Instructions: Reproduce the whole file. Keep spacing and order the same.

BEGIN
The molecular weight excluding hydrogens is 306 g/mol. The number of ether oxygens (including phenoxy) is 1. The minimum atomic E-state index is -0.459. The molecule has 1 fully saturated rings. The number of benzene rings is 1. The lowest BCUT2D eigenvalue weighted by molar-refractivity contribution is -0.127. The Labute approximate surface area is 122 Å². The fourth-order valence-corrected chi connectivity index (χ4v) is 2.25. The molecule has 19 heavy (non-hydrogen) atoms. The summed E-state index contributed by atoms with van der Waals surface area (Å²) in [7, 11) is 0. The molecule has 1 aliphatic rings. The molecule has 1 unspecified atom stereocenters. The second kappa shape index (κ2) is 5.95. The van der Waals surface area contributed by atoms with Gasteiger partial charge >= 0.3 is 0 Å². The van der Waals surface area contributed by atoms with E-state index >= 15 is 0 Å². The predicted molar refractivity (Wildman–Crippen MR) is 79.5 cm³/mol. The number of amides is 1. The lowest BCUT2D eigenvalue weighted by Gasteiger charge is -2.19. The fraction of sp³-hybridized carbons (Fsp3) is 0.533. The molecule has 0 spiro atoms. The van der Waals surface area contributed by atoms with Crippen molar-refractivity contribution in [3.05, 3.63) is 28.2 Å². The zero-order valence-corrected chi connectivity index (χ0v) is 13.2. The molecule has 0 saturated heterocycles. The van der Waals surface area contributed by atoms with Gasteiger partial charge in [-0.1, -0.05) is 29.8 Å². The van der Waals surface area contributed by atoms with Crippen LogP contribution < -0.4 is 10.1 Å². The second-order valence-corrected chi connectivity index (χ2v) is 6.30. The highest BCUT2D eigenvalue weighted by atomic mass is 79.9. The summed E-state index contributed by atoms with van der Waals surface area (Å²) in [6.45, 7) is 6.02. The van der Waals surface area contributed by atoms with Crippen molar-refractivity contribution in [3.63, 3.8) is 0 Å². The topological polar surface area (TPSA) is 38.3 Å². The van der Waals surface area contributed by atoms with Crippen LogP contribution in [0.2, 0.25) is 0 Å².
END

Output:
The molecular weight excluding hydrogens is 306 g/mol. The number of ether oxygens (including phenoxy) is 1. The minimum atomic E-state index is -0.459. The molecule has 1 fully saturated rings. The number of benzene rings is 1. The lowest BCUT2D eigenvalue weighted by molar-refractivity contribution is -0.127. The Labute approximate surface area is 122 Å². The fourth-order valence-corrected chi connectivity index (χ4v) is 2.25. The molecule has 19 heavy (non-hydrogen) atoms. The summed E-state index contributed by atoms with van der Waals surface area (Å²) in [7, 11) is 0. The molecule has 1 aliphatic rings. The molecule has 1 unspecified atom stereocenters. The second kappa shape index (κ2) is 5.95. The van der Waals surface area contributed by atoms with Gasteiger partial charge >= 0.3 is 0 Å². The van der Waals surface area contributed by atoms with E-state index >= 15 is 0 Å². The predicted molar refractivity (Wildman–Crippen MR) is 79.5 cm³/mol. The number of amides is 1. The lowest BCUT2D eigenvalue weighted by Gasteiger charge is -2.19. The fraction of sp³-hybridized carbons (Fsp3) is 0.533. The molecule has 0 spiro atoms. The van der Waals surface area contributed by atoms with Crippen molar-refractivity contribution in [3.05, 3.63) is 28.2 Å². The zero-order valence-corrected chi connectivity index (χ0v) is 13.2. The molecule has 0 saturated heterocycles. The van der Waals surface area contributed by atoms with Gasteiger partial charge in [-0.1, -0.05) is 29.8 Å². The van der Waals surface area contributed by atoms with Crippen LogP contribution < -0.4 is 10.1 Å². The second-order valence-corrected chi connectivity index (χ2v) is 6.30. The highest BCUT2D eigenvalue weighted by atomic mass is 79.9. The summed E-state index contributed by atoms with van der Waals surface area (Å²) in [6.45, 7) is 6.02. The van der Waals surface area contributed by atoms with Crippen molar-refractivity contribution in [3.63, 3.8) is 0 Å². The topological polar surface area (TPSA) is 38.3 Å². The van der Waals surface area contributed by atoms with Crippen LogP contribution in [0.2, 0.25) is 0 Å².